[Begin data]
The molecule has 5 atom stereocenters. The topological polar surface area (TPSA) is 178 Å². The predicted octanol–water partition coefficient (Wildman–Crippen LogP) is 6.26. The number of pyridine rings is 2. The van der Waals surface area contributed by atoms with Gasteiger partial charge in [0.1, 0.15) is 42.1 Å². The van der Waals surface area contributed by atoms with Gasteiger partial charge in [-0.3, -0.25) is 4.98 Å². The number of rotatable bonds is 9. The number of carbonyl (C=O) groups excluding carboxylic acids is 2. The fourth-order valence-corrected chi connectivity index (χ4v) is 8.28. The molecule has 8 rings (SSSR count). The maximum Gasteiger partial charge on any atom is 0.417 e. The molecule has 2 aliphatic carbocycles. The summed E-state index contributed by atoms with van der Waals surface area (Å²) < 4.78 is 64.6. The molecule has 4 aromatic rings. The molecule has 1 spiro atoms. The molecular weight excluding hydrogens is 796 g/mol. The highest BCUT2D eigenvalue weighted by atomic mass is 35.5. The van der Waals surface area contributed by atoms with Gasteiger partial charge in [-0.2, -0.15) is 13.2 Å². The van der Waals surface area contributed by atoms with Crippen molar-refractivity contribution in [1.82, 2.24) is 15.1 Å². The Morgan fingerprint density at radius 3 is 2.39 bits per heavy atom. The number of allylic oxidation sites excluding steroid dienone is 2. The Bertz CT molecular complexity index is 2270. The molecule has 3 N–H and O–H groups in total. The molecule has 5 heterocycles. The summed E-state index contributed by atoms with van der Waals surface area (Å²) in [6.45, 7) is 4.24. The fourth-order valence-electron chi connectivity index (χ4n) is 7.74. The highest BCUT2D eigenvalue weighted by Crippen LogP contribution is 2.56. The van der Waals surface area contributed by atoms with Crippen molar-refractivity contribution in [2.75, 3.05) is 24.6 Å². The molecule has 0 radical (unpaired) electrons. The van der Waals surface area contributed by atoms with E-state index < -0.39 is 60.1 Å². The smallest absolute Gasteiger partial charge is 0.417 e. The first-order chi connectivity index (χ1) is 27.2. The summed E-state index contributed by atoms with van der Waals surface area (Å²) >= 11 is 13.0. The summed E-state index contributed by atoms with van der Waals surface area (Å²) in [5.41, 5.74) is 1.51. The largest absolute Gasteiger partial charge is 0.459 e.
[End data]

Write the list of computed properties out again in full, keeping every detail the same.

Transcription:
The molecule has 5 atom stereocenters. The topological polar surface area (TPSA) is 178 Å². The predicted octanol–water partition coefficient (Wildman–Crippen LogP) is 6.26. The number of pyridine rings is 2. The van der Waals surface area contributed by atoms with Gasteiger partial charge in [0.1, 0.15) is 42.1 Å². The van der Waals surface area contributed by atoms with Gasteiger partial charge in [-0.3, -0.25) is 4.98 Å². The number of rotatable bonds is 9. The number of carbonyl (C=O) groups excluding carboxylic acids is 2. The fourth-order valence-corrected chi connectivity index (χ4v) is 8.28. The molecule has 8 rings (SSSR count). The maximum Gasteiger partial charge on any atom is 0.417 e. The molecule has 2 aliphatic carbocycles. The summed E-state index contributed by atoms with van der Waals surface area (Å²) < 4.78 is 64.6. The molecule has 4 aromatic rings. The molecule has 1 spiro atoms. The molecular weight excluding hydrogens is 796 g/mol. The highest BCUT2D eigenvalue weighted by atomic mass is 35.5. The van der Waals surface area contributed by atoms with Gasteiger partial charge in [-0.2, -0.15) is 13.2 Å². The van der Waals surface area contributed by atoms with Crippen molar-refractivity contribution in [1.82, 2.24) is 15.1 Å². The Morgan fingerprint density at radius 3 is 2.39 bits per heavy atom. The number of allylic oxidation sites excluding steroid dienone is 2. The Bertz CT molecular complexity index is 2270. The molecule has 3 N–H and O–H groups in total. The molecule has 5 heterocycles. The summed E-state index contributed by atoms with van der Waals surface area (Å²) in [6.45, 7) is 4.24. The fourth-order valence-electron chi connectivity index (χ4n) is 7.74. The highest BCUT2D eigenvalue weighted by Crippen LogP contribution is 2.56. The van der Waals surface area contributed by atoms with Crippen molar-refractivity contribution in [2.75, 3.05) is 24.6 Å². The molecule has 0 radical (unpaired) electrons. The van der Waals surface area contributed by atoms with E-state index < -0.39 is 60.1 Å². The smallest absolute Gasteiger partial charge is 0.417 e. The first-order chi connectivity index (χ1) is 27.2. The summed E-state index contributed by atoms with van der Waals surface area (Å²) >= 11 is 13.0. The summed E-state index contributed by atoms with van der Waals surface area (Å²) in [5.41, 5.74) is 1.51. The largest absolute Gasteiger partial charge is 0.459 e.